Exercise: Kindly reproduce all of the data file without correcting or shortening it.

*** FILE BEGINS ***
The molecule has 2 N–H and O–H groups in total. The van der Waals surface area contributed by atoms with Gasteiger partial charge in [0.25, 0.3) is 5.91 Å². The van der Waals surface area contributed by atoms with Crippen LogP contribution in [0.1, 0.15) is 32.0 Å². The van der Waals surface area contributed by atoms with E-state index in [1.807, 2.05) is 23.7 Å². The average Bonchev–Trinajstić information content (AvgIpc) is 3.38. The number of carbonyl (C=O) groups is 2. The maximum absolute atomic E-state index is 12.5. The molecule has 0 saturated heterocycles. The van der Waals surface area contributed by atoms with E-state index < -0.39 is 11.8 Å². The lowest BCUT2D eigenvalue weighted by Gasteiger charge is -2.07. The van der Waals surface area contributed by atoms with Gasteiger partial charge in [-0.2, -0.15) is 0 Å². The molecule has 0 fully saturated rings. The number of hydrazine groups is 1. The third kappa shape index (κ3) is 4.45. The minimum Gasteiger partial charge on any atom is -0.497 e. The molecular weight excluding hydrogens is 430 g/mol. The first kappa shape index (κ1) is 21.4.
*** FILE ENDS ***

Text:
The molecule has 2 N–H and O–H groups in total. The van der Waals surface area contributed by atoms with Gasteiger partial charge in [0.25, 0.3) is 5.91 Å². The van der Waals surface area contributed by atoms with Crippen LogP contribution in [0.1, 0.15) is 32.0 Å². The van der Waals surface area contributed by atoms with E-state index in [1.807, 2.05) is 23.7 Å². The average Bonchev–Trinajstić information content (AvgIpc) is 3.38. The number of carbonyl (C=O) groups is 2. The maximum absolute atomic E-state index is 12.5. The molecule has 0 saturated heterocycles. The van der Waals surface area contributed by atoms with E-state index < -0.39 is 11.8 Å². The lowest BCUT2D eigenvalue weighted by Gasteiger charge is -2.07. The van der Waals surface area contributed by atoms with Gasteiger partial charge in [-0.2, -0.15) is 0 Å². The molecule has 0 fully saturated rings. The number of hydrazine groups is 1. The third kappa shape index (κ3) is 4.45. The minimum Gasteiger partial charge on any atom is -0.497 e. The molecular weight excluding hydrogens is 430 g/mol. The first kappa shape index (κ1) is 21.4.